Rival breeders’ collaboration sees Angus bull sales treble

A marketing partnership with a rival English breeder has enabled a Scottish Angus herd to treble its bull sales, rewarding the herd’s focus on cost control and type.

The Playfair-Hannays, trading as Playfair Farms, of Morebattle Tofts Farm, Kelso, sold around 12 bulls annually 10 years ago before teaming up with Paul Westaway of Melview Angus, Gloucestershire.

Playfair Farms sold close to 40 bulls last year; about half of these were sold through Melview.

See also: 3 beef systems and their earning potential compared

Farm Facts

Playfair Farms

  • 420 suckler cows
  • 289 Angus cows of which 150 are recorded pedigree Angus
  • 75 Beef Shorthorns, 40 pedigree
  • 1,400 North Country Cheviots
  • About 1,780ha (4,400 acres)
  • 202-323ha (500-800 acres) combinable
  • 485ha (1,200 acres) improved grassland in rotation with cereals or root crops
  • Rest is unimproved dry upland hill grazing
  • 600mm (23 inches) rainfall
  • Finished cattle sold to Stoddarts

Marketing partnership

The Playfair-Hannays benefit from collaborating with the 70-cow Melview Angus herd because Melview is within two hours’ drive of a million dairy cows.

With twice the number of pedigree cows as the Melview Angus herd, Playfair Farms brings scale to the partnership. Together they are striving to sell 85-90 bulls this year, mainly to Mr Westaway’s dairying clients, who want easy calving, short gestation, low-input sweeper bulls.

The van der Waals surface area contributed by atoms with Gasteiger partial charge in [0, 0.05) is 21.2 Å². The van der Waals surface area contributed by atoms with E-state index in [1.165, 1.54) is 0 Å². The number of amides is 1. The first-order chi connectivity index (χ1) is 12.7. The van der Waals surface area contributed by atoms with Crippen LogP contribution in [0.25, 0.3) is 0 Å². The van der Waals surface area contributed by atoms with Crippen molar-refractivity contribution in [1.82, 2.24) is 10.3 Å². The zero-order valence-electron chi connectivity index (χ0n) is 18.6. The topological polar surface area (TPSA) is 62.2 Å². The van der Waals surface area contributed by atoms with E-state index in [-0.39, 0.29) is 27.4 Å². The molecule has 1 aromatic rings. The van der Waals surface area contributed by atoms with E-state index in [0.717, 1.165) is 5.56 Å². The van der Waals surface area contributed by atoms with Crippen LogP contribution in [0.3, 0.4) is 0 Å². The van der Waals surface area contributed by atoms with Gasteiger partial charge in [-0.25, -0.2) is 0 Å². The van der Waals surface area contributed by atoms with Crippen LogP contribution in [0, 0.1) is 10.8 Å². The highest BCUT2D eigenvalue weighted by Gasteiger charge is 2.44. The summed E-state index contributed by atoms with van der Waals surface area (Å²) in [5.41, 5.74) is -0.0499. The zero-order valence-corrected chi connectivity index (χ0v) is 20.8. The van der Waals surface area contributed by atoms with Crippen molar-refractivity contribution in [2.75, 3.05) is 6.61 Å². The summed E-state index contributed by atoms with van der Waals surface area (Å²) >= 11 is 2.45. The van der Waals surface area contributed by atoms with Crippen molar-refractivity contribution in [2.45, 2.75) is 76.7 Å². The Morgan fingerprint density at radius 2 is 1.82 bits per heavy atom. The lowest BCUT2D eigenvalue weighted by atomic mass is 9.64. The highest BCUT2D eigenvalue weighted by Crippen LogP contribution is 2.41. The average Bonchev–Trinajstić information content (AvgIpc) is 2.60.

“The partnership is straightforward, and we get on well,” explains James Playfair-Hannay, who manages the cattle enterprise alongside family members and business partners Patrick, his father, wife Debbie and son Robert.

The Playfair-Hannays retain ownership of the bulls until payment. Melview Angus gets a fee covering marketing, commission, haulage and feeding from the sale price.

Bulls are typically only held at Melview for a few days or weeks. This year, Tofts sent 14 bulls down to Gloucestershire between 11 and 14 months of age and they were all delivered to customers within 10 days.

Commercial farm

Tofts Farm runs pedigree cattle as a commercial herd, which is helping attract bull buyers, explains Robert.

The family farm two farms rented from the family and a third under a contract farming agreement, each three miles apart.

The three farms (Morebattle Tofts, Clifton on Bowmont and Yetholm Mains) are similar, starting with arable on the gravelly valley floor at 91m, grassland leys on the hillsides and dry hills up to 518m for winter cattle.